A monthly current awareness service that provides short summaries of significant new Canadian decisions on immigration law that have been added to Quicklaw. It is available electronically through Quicklaw (campus-wide version available to all UNB and STU students and faculty) and Lexis Advance Quicklaw (UNB Law students and faculty only).
  • Case Reporters
    If you wish to browse the print reporters, we have some topical law reports dealing with human rights law on the second floor. Note: much of this content is retrospective. For current cases/decisions, please use electronic databases (i.e.: WestlawNext Canada, Lexis Advance Quicklaw) when available.


International:


Cases and Decisions

  • Canadian Abridgment Digests
    There is an International Law volume in print (vol 60) and electronically in WestlawNextCanada (UNB Law students and faculty only) with an "International Treaties, Conventions, and Agreements" section.
     
  • Canada Digest
    There is a Canada International Law Digest with an "International Human Rights Law section." It is available electronically through Quicklaw (campus-wide version available to all UNB and STU students and faculty) and Lexis Advance Quicklaw (UNB Law students and faculty only).
     
  • European Court of Human Rights
    The European Court of Human Rights is an international court established by the European Convention on Human Rights. Search the HUDOC database for case law.
     
  • Case Reporters
    If you wish to browse the print reporters, we have some topical law reports dealing with human rights law on the second floor. Note: much of this content is retrospective. For current cases/decisions, please use electronic databases (i.e.: WestlawNext Canada, Lexis Advance Quicklaw) when available.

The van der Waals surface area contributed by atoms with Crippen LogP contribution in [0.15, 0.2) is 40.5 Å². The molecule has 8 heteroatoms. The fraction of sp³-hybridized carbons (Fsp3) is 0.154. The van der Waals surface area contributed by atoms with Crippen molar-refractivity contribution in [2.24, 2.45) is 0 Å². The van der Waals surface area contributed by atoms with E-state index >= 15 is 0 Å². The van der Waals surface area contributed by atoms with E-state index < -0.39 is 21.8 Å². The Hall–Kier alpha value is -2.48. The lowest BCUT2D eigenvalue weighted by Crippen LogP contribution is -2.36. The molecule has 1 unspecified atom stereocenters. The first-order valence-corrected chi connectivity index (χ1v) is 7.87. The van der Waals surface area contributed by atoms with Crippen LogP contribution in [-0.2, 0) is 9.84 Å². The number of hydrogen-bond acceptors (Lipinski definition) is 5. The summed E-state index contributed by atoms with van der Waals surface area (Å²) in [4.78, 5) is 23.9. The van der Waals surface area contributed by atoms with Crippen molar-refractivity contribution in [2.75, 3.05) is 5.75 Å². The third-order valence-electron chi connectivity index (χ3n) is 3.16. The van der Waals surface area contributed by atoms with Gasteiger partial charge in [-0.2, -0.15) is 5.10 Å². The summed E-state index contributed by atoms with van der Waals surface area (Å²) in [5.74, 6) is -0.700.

International Treaties & Documents

A treaty is a formal agreement between two or more countries. A treaty may also be known as an international agreement, pact, convention, protocol, or covenant.

Treaties can be bilateral, multilateral, or plurilateral.

  • Bilateral: treaties between Canada and one other country
  • Multilateral: treaties between three or more countries
  • Plurilateral: treaties between one State and a group of States


Canadian Treaties and Documents


United Nations Documents

Government Documents

Note: use Google search operators to focus your search, such as the site operator (site:) and the filetype operator (filetype:). For example, including site:gc.ca and filetype:pdf with your keywords will retrieve PDF documents from Government of Canada websites. This is a good way to find government reports, as they are usually in PDF format.

Government departments and agencies publish a great deal of important law-related information. The Law Library's collection of printed government documents is located on the library's third floor. Use UNB WorldCat to search, or ask a library staff member for help. 

The Harriet Irving Library also has government documents, which can be located through UNB WorldCat.

For government documents that are available online, try using UNB Libraries' Google Custom Search.

Government organizations, such as the Canadian Human Rights Commission, will also have reports and publications available online.

 

Websites & Blogs

Note: use Google search operators to focus your search, such as the site operator (site:) and the filetype operator (filetype:). For example, including site:gc.ca and filetype:pdf with your keywords will retrieve PDF documents from Government of Canada websites. This is a good way to find government reports, as they are usually in PDF format.

The following websites may be helpful for your research:

There are many blogs maintained by lawyers and law firms, and you can find many of them at lawblogs.ca. There are several blogs listed in the Human Rights category that may be helpful.

More Information